International Tax Newsletter - Winter 2011-12 - Canada

March 01, 2012


U.S. businesses need to structure new and ongoing ventures in Canada in the wake of the Fifth Protocol to the Canada-U.S. Tax Treaty signed in 2007.  An unlimited liability company (ULC) can be incorporated in the provinces of Nova Scotia, Alberta and British Columbia and is generally treated as a fiscally transparent entity for U.S. tax purposes but taxed as a corporation under Canadian rules.  New Article IV(7)(b) under the Protocol generally eliminates the treaty benefit to a U.S. resident member of a ULC on a cross-border payment from Canada by deeming the member not to be a U.S. resident for treaty purposes (and thereby eliminating treaty benefits) under the foregoing structure.  For a dividend to U.S. members, loss of the treaty benefit could imply as much as 25% versus 5% Canadian withholding tax rate.  Solutions may include:

  • Inserting an intervening foreign entity (such as a Dutch Co-op or a Luxembourg SARL between Canada and the U.S. member)
  • Increasing the paid-up capital for Canadian tax purposes that will result in a deemed dividend for Canadian tax purposes followed by a return of capital distribution to the U.S. member – this will generally result in the availability of the applicable treaty-reduced rate, 5% in the case of qualifying corporations.

In addition, the CRA will generally look through a partnership (rather than LLC) to give treaty benefits to its members, so a member of a U.S. partnership will still be able to obtain treaty-based rates on a capital increase strategy.


On August  2011, Canada’s Finance Minister introduced a long-awaited package of proposed amendments to Canada’s foreign affiliate rules, Canada’s tax regime for foreign subsidiaries and significant investees of Canadian multinational corporations, referred to as the foreign affiliate rules. Given the Government’s majority in the House of Commons, it is expected that this package may be passed into law within the next few months.

The proposals contain the following components:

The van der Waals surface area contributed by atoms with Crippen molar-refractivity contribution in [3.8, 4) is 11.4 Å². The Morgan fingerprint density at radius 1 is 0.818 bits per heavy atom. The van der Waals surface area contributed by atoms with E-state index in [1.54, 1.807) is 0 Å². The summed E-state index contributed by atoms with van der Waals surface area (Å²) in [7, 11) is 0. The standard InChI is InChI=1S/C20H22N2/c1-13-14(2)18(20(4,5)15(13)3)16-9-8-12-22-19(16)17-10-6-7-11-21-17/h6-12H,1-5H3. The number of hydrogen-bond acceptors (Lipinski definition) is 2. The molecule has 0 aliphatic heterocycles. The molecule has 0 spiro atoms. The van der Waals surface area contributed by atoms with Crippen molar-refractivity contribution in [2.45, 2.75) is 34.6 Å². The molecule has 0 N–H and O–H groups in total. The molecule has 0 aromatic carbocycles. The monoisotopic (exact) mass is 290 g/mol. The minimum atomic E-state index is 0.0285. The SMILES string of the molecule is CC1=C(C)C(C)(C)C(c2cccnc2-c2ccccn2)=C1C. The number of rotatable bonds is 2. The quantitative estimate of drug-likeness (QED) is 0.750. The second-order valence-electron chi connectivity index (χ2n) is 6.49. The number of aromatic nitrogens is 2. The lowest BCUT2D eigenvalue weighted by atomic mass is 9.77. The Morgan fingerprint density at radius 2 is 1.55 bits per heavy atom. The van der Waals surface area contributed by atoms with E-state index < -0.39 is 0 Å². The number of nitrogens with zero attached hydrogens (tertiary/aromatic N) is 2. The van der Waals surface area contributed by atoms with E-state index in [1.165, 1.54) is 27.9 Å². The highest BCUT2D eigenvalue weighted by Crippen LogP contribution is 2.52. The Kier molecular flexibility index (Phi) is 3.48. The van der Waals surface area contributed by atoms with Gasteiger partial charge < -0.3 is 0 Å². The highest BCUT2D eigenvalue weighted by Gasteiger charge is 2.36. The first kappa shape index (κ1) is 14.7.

• Hybrid surplus — a new surplus account to capture gains from the sale of foreign affiliate shares
  • Upstream loans – a rule to protect the integrity of the hybrid and taxable surplus regimes by discouraging transactions designed to avoid taxation of taxable dividends through the use of loans from foreign affiliates to their Canadian shareholders
  • Reorganisations — rules to:
    • Allow more generous foreign accrual property income (FAPI) rollover treatment of asset dispositions by a foreign affiliate in the context of mergers and liquidations by, for example, allowing all types of property, not just capital property, to qualify for rollover treatment; and
    • Prevent the duplication of losses on certain share-for-share transactions
  • Return of capital – rules to allow more generous and simplified treatment of distributions from the capital of a foreign affiliate by allowing taxpayers to elect to have the full amount of their cost of the shares be returned before any distributions become taxable
  • Surplus reclassification — a rule to reclassify certain gains from business asset sales from exempt to taxable surplus in situations where a taxpayer forces the disposition of such an asset for the primary purpose of creating exempt surplus
  • Stop-loss rules — amendments to:
    • Provide relief from loss denial rules that apply on the disposition of shares of a foreign affiliate by allowing a portion of such a loss to the extent the taxpayer realizes a foreign exchange gain on a related financial instrument
    • Ensure that certain loss denial rules do not apply in the computation of foreign affiliate surplus balances and apply properly in the context of foreign accrual property losses
  • FAPI capital losses – new rules to align the FAPI system with domestic rules by providing that capital losses can only be deducted against capital gains.

More information on these developments can be provided by Bill Macaulay, Tax Partner, Smythe Ratcliffe LLP, Chartered Accountants, through the EisnerAmper contacts listed on the homepage.

International Tax Newsletter - Winter 2011-12 Issue 

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